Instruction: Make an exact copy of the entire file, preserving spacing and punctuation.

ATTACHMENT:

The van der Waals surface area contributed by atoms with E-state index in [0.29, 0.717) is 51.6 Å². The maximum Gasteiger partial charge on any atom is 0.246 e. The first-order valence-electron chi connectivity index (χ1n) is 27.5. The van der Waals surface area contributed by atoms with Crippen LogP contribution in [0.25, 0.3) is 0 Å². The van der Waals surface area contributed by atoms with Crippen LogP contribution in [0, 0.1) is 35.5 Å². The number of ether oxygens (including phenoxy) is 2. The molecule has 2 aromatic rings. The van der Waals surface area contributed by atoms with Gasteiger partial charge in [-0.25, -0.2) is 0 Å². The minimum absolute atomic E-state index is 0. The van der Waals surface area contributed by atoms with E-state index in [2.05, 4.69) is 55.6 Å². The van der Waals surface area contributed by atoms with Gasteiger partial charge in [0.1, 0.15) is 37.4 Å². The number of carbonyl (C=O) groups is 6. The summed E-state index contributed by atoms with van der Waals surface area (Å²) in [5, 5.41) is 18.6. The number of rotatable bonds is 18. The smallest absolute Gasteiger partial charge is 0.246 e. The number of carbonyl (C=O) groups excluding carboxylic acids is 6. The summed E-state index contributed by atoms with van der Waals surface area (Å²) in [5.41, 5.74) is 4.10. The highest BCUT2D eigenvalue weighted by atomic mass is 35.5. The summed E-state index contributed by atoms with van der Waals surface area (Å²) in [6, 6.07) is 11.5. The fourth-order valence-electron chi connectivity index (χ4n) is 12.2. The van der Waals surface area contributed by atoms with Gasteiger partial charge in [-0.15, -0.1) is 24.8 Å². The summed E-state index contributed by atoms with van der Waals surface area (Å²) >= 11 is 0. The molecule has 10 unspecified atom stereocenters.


The van der Waals surface area contributed by atoms with E-state index in [0.29, 0.717) is 51.6 Å². The maximum Gasteiger partial charge on any atom is 0.246 e. The first-order valence-electron chi connectivity index (χ1n) is 27.5. The van der Waals surface area contributed by atoms with Crippen LogP contribution in [0.25, 0.3) is 0 Å². The van der Waals surface area contributed by atoms with Crippen LogP contribution in [0, 0.1) is 35.5 Å². The number of ether oxygens (including phenoxy) is 2. The molecule has 2 aromatic rings. The van der Waals surface area contributed by atoms with Gasteiger partial charge in [-0.25, -0.2) is 0 Å². The minimum absolute atomic E-state index is 0. The van der Waals surface area contributed by atoms with E-state index in [2.05, 4.69) is 55.6 Å². The van der Waals surface area contributed by atoms with Gasteiger partial charge in [0.1, 0.15) is 37.4 Å². The number of carbonyl (C=O) groups is 6. The summed E-state index contributed by atoms with van der Waals surface area (Å²) in [5, 5.41) is 18.6. The number of rotatable bonds is 18. The smallest absolute Gasteiger partial charge is 0.246 e. The number of carbonyl (C=O) groups excluding carboxylic acids is 6. The summed E-state index contributed by atoms with van der Waals surface area (Å²) in [5.41, 5.74) is 4.10. The highest BCUT2D eigenvalue weighted by atomic mass is 35.5. The summed E-state index contributed by atoms with van der Waals surface area (Å²) in [6, 6.07) is 11.5. The fourth-order valence-electron chi connectivity index (χ4n) is 12.2. The van der Waals surface area contributed by atoms with Gasteiger partial charge in [-0.15, -0.1) is 24.8 Å². The summed E-state index contributed by atoms with van der Waals surface area (Å²) >= 11 is 0. The molecule has 10 unspecified atom stereocenters.